Today has been a very long day but has been a very enjoyable one. Unfortunately the sunrise this morning was behind the island so I didn’t get as great a view from the hammock as I hoped but the day more than made up for it.
Our first stop of the day, after an hour or so of sailing, was Ma Kyone Galet which is a village populated by the Moken Sea Gypsies. This was the part I was looking forward to the least as “community visits” on trips tend to be set up but today didn’t feel like that. Plus their story is quite sad. When the Myanmar military junta were at the height of their power they were quite oppressive towards the different indigenous groups around the country. One of the things they did was to force the Moken onto land and make them settle down in villages. Ma Kyone Galet is one of those villages although restrictions have eased slightly and the Moken are now allowed to spend time travelling around the islands for a few months before returning to one of the village which usually houses around 850 people in 100 families.
We were lucky enough to see a family of Moken leaving the village on their way to whichever island they had chosen. They were being towed by a motorboat in a line of rowing boats containing the entire family, chickens, dogs to keep away evil spirits and general supplies to keep them going. It was nice to be able to see this part of local life.
Ma Kyone Galet is set in the channel between two islands and after landing at the village, while waiting for the others to arrive, we had a chance to take in the beautiful view and take a few photos both of the scenery and of the local children who started paying is a lot of attention.
Our plan was to look around the local school before exploring the village but it’s the school holidays at the moment so once we had all arrived we set off into the village. It didn’t take long for most of the village kids to find us and by the time we made it to their main road we had dozens of kids following us, holding hands with us, asking to pose for photos and generally trying to show us their village. The whole thing reminded me of walking through villages in Uganda a few years ago and the kids were just as happy to see us.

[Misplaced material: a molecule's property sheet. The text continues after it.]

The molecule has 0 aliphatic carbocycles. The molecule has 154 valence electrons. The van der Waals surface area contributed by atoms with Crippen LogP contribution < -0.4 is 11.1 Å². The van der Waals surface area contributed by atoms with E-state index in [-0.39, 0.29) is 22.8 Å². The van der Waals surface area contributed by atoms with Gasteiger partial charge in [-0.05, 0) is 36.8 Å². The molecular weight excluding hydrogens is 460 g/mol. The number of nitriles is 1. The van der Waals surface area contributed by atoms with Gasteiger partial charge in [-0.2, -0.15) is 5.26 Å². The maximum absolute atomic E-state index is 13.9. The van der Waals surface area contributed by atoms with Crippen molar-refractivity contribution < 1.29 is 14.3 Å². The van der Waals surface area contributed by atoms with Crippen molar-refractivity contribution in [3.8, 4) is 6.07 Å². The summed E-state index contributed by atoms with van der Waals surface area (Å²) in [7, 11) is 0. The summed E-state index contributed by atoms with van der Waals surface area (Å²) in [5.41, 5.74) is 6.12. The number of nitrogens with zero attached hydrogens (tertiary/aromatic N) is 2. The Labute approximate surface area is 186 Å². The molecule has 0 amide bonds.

The village itself is mainly made of tin shacks but the main road was lined with stalls selling everything from fruit to water and from general supplies to doughnuts. I didn’t buy anything as I was too busy interacting with the kids but some of the group did. While walking through the village Hein, one of our local guides, told us that on the trip last week they gave the school its first ever computer which is probably one reason why we were getting so much attention. This was probably true but I’ve travelled enough to know that kids in indigenous communities are generally curious of travellers so we would have generated a lot of attention anyway.
At the end of the main road we crossed a bridge and entered a Buddhist Temple which was our main destination on the island. We had to take our shoes off to entered, under the watchful eye of some young monks, and were soon ushered up the steps to the lookout point containing a shrine by the local kids. The view from the top was really good and it seems to be the place where the older kids hangout. We spent some time admiring the view and hearing more about the village from our guides before we were being ushered back down the steps by the kids who seemed eager to show us something. Once we got back to the river we found out that they wanted to show off to us by stripping and doing somersaults into the river.
After a while of watching the kids we made our way back to the beach where we were met by Win, our other local guide, who had disappeared as soon as we arrived on the island to visit his girlfriend who lives in the village. I was in the second group to go back to the boat so sat on the beach with some of the local kids taking photos. As soon as we were back on the boat we set sail to Lampi Island, where we would anchor for the night. We went under power even though there was a bit of wind as the tide was getting low but the skipper said it would be a great place to kayak if we arrived in time.
Lampi Island is a lot bigger than Island 115 where we stayed last night although it’s not the biggest in the archipelago. Like the others we have seen it’s covered in forest but it has some low lying mangroves which we kayaked around for a bit. The tide was very low and there was quite a current in the mangroves so the kayaking was quite exhausting – we had to drag the kayaks over some sand bars and paddle upstream for a while. Unfortunately we didn’t see any wildlife except a few small fish and a very large dead hornet on a rock.
The journey downstream was much easier and after arriving back at the beach we relaxed to take in the view for a while before being towed back to the boat by dinghy. Normally groups also snorkel at Lampi Island but the sea was still way too murky so we just jumped in the water and swam or snorkelled in the vicinity of the boat to cool off for a while. The water was only 10 metres or so deep but you couldn’t see the bottom unless you dived down to it but I only did this a few times as there wasn’t much to see as far out as we were anyway.
After a beautiful pork green curry for dinner we relaxed with a game of Skip Bo before chatting about the events of the day. It seems the Moken village visit was a positive thing for everybody. Ashu has decided he’s going to take the hammock tonight so I might spread out down in the room – if I open all of the hatches and turn the fan on it shouldn’t be as hot as it was the first night and hopefully some of the diesel smell should leave.